The US Homeland Security Department grants a unique number to help the country’s Transportation Security Administration (TSA) as well as protect passengers from being incorrectly identified as being on a watch list because of various reasons like sharing a first and last name with a suspected terrorist. Passengers will have to apply to the TRIP (Traveller Redress Inquiry Programme) to obtain a Redress number.
1) What is the Secure Flight Programme?
The programme enables pre-screening of passenger information against US government watch lists. Watch list matching applies to all passengers travelling on flights to, from, within or over the US. The stated objectives of the programme are to:
- Identify known and suspected terrorists
- Prevent individuals on the No Fly List (and in some circumstances, other watch lists maintained by the US government) from boarding an aircraft to the US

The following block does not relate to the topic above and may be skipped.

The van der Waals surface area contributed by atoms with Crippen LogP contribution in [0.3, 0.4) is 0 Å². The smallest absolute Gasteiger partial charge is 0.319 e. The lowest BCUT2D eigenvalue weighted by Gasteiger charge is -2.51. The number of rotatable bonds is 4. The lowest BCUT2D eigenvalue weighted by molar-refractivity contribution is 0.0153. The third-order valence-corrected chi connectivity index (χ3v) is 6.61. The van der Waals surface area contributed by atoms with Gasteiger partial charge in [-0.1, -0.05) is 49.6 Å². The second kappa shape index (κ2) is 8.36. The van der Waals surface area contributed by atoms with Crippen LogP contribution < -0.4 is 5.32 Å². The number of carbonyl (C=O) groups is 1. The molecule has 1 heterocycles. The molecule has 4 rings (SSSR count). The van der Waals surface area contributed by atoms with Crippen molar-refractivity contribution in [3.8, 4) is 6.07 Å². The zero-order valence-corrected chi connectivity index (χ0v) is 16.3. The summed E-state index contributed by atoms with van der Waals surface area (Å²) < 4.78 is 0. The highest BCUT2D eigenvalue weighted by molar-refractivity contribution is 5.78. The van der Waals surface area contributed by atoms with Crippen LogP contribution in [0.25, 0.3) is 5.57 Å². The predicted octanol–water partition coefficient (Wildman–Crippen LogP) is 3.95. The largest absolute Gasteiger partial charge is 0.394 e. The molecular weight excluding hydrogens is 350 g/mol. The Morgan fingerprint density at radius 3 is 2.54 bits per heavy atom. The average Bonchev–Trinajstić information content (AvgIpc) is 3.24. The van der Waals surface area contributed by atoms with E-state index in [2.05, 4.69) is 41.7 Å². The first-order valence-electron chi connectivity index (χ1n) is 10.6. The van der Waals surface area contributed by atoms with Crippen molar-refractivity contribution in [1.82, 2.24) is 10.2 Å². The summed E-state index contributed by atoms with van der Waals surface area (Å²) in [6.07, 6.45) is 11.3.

- Identify individuals on the Selectee List for enhanced screening to determine if they are permitted to board an aircraft
- Facilitate passenger air travel by allowing cleared passengers to continue with their travel to the US
- Protect individuals’ privacy
2) What happens to the Secure Flight information?
Before you can board a flight to, from, within or over the US, the airline needs to send all your required details to the TSA at least 72 hours before scheduled time of departure to obtain Secure Flight clearance. Learn more about the privacy notice provided by the TSA for passengers below:
The Transportation Security Administration (TSA) requires you to provide your full name, date of birth and gender for the purpose of watch list screening, under the authority of 49 U.S.C. section 114, the Intelligence Reform and Terrorism Prevention Act of 2004 and 49 C.F.R parts 1540 and 1560. You may also provide your Redress number, if available. Failure to provide your full name, date of birth and gender may result in denial of transport or denial of authority to enter the boarding area. TSA may share information you provide with law enforcement or intelligence agencies or others under its published system of records notice. For details about TSA privacy policies, or to review the system of records notice and the privacy impact assessment, click here.